People often take out personal loans to help them buy cars, homes, start their own businesses etc. Sometimes people also use these loans to pay off debts or to cover emergencies that may not be covered by insurance.
What does this have to do with your credit score? A personal loan affects your credit score as it is a form of debt that will show up on your credit report. It will lower the amount of credit you have available, and it will affect your payment history as well as your amount of debt.
Since a personal loan is a type of credit-based loan, it will affect the borrower’s credit score. A personal loan can affect your credit score in two ways:
It will either increase or decrease the borrower’s total debt to income ratio. If this ratio goes up, it can reduce the risk associated with lending to that person. If this ratio goes down, it can increase the risk associated with lending to that person.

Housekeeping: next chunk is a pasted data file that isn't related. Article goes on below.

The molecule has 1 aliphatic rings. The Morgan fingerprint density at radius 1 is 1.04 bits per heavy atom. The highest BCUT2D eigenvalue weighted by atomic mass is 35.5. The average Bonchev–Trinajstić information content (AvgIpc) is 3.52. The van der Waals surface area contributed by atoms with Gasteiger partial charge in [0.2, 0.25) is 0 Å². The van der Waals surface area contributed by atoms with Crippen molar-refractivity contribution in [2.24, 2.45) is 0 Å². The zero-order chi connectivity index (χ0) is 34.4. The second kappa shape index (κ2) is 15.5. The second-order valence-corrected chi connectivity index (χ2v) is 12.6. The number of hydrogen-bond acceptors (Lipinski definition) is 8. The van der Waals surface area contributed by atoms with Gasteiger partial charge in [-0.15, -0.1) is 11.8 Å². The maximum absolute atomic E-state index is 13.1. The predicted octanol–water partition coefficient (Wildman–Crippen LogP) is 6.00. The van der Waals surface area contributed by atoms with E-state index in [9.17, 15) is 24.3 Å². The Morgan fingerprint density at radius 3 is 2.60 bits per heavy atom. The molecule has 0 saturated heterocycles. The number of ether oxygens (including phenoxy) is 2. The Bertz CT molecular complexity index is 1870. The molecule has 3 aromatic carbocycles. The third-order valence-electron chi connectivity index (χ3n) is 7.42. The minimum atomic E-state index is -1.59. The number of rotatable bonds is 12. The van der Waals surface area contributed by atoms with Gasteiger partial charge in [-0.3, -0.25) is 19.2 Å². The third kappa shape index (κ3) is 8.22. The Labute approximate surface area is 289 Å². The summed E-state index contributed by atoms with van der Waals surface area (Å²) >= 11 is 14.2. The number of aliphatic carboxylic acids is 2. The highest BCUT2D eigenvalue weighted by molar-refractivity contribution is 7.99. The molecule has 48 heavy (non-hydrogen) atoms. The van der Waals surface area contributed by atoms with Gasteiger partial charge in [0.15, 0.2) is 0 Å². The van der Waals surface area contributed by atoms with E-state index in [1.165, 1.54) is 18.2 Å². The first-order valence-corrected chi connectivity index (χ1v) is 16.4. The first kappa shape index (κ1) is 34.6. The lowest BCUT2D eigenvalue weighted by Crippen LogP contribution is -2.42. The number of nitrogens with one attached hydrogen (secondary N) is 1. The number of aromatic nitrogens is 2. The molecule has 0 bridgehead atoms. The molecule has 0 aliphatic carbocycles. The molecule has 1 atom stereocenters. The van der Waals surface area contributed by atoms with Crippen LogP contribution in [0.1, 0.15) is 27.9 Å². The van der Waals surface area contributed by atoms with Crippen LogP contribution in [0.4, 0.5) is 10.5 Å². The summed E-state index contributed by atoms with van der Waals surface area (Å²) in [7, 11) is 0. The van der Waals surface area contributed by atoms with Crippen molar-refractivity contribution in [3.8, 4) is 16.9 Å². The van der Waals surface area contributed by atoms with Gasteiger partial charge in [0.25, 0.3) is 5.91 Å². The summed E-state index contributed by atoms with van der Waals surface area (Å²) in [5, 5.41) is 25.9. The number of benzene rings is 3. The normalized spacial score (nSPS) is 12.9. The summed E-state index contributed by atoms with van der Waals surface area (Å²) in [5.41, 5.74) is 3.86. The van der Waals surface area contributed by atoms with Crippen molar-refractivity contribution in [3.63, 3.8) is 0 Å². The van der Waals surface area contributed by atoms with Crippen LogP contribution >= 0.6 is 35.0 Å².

Be careful when comparing the APRs of fixed-rate loans with the APRs of adjustable-rate loans, or when comparing the APRs of different adjustable-rate loans.
The amount of debt on any one account will also affect the borrower’s credit score by increasing or decreasing their total debt-to-credit-limit ratio. If this ratio goes up, it can reduce the risk associated with lending to that person. If this ratio goes down, it can increase the risk associated with lending
While taking on an installment loan is not in itself going to boost your score a whole lot, using a personal loan to pay off revolving debt will cause the most noticeable increase in your credit score. Once your cards are paid off, keep your spending under 10% of your available credit and notice what a difference it makes.